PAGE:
Dear Credit Card Adviser,
When traveling abroad, we have been asked whether to charge our credit card in U.S. dollars or the local currency. Which is best? Will we be charged fees either way?
Dear Elliott, I encountered the same quandary last year while traveling in Ireland. I was stumped at the time as you are now. When I returned, I spoke with credit card issuers and credit card payment networks, such as Visa and MasterCard, to find out what's best. Here's what I found.
There are benefits to both types of transactions. If you convert to your home currency, you can track your spending without doing fuzzy conversion math in your head. However, paying in the local currency keeps the transaction simple.
Both choices also come with the possibility of extra fees.
If you choose to be charged in your home currency, for example, you could be hit with a currency-conversion fee from the retailer or the retailer's bank, Capital One spokeswoman Sukhi Sahni told me. That fee varies depending on the retailer and its bank. I've seen fees ranging from 3% to 7% of the sale.
If you decide to be charged in the local currency, your credit card issuer may charge you a foreign-transaction fee to convert the purchase into dollars. Not every credit card charges a foreign-transaction fee, however. Capital One and Discover don't charge any foreign-transaction fees on any of their cards. Other issuers waive the fee on certain credit cards.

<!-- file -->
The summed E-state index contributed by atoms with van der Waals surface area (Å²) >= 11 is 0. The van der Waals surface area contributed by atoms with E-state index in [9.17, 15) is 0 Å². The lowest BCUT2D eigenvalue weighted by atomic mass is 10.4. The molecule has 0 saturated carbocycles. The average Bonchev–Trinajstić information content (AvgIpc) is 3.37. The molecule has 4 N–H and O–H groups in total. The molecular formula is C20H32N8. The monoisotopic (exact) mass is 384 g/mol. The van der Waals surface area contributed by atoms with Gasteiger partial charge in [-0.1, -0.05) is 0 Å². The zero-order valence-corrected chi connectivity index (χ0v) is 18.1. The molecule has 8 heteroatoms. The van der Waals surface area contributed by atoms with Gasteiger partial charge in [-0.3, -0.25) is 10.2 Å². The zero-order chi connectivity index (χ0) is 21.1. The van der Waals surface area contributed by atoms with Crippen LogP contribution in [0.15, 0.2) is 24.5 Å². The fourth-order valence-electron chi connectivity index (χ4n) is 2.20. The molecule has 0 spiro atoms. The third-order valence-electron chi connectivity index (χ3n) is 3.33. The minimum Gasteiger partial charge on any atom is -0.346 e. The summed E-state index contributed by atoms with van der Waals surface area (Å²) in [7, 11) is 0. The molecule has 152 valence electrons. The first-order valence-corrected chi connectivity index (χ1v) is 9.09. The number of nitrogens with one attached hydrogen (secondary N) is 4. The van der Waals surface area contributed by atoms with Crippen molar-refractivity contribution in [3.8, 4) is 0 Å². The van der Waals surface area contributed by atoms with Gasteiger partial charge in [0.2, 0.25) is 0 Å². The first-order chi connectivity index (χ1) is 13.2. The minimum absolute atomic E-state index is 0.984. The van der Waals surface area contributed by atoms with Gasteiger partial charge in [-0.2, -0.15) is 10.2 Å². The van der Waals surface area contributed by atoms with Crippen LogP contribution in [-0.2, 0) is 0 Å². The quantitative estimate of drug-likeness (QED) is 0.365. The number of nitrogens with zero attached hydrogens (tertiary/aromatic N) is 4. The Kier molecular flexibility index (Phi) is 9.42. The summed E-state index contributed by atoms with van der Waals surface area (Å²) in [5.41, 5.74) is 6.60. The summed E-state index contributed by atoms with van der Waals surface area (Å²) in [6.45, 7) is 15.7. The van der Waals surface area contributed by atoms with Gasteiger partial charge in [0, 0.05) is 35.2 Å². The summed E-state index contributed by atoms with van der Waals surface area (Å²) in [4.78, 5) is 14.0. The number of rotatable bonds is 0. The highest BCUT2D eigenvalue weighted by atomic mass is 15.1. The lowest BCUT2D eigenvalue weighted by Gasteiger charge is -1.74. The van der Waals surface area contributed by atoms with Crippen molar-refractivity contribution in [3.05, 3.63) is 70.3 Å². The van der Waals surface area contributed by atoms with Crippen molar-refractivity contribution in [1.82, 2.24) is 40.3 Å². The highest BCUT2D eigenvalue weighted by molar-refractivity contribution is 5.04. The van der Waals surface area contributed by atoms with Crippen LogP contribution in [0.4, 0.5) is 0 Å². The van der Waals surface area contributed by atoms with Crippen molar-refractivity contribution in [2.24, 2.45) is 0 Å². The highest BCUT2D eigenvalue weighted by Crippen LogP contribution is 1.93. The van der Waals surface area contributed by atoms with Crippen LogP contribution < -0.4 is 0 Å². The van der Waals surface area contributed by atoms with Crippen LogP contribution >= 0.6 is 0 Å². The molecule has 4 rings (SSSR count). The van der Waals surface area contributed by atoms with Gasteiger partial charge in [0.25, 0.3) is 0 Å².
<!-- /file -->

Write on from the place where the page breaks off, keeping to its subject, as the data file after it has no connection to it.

So which way should you choose? It'll probably come down to the type of credit cards in your wallet. If you own a card that waives the foreign transaction fee, then the choice is simple. Ask to be charged in the local currency to avoid the currency-conversion fee.
However, if your credit card charges a foreign-transaction fee, the choice is murkier. You will want to pay in the currency that generates the cheaper fee.
Foreign-transaction fees are usually between 2% and 3% of the sale. That makes them generally cheaper than the 3% to 7% currency-conversion fees. But there's a lot of variation here, so make sure to check your card's fees ahead of time. Bankrate has a chart on foreign-transaction fees that can help.
Once you know that fee, you can compare it with the retailer's conversion fee. The major payment networks all have different rules regarding currency-conversion fees.
Visa requires its merchants to disclose their exchange rate and any currency-conversion fees or commissions, Visa spokesman Ted Carr said.
American Express bans retailers from charging a conversion fee, company spokeswoman Diana Poster says. That means it's cheaper to always pay in your home currency when you use an AmEx card that charges a foreign-transaction fee.
Discover and MasterCard didn't respond to inquiries about their currency-conversion policies.
One last way to protect yourself is to make sure to keep track of your receipts. You can dispute currency-conversion fees if the retailer charges one that you didn't approve.
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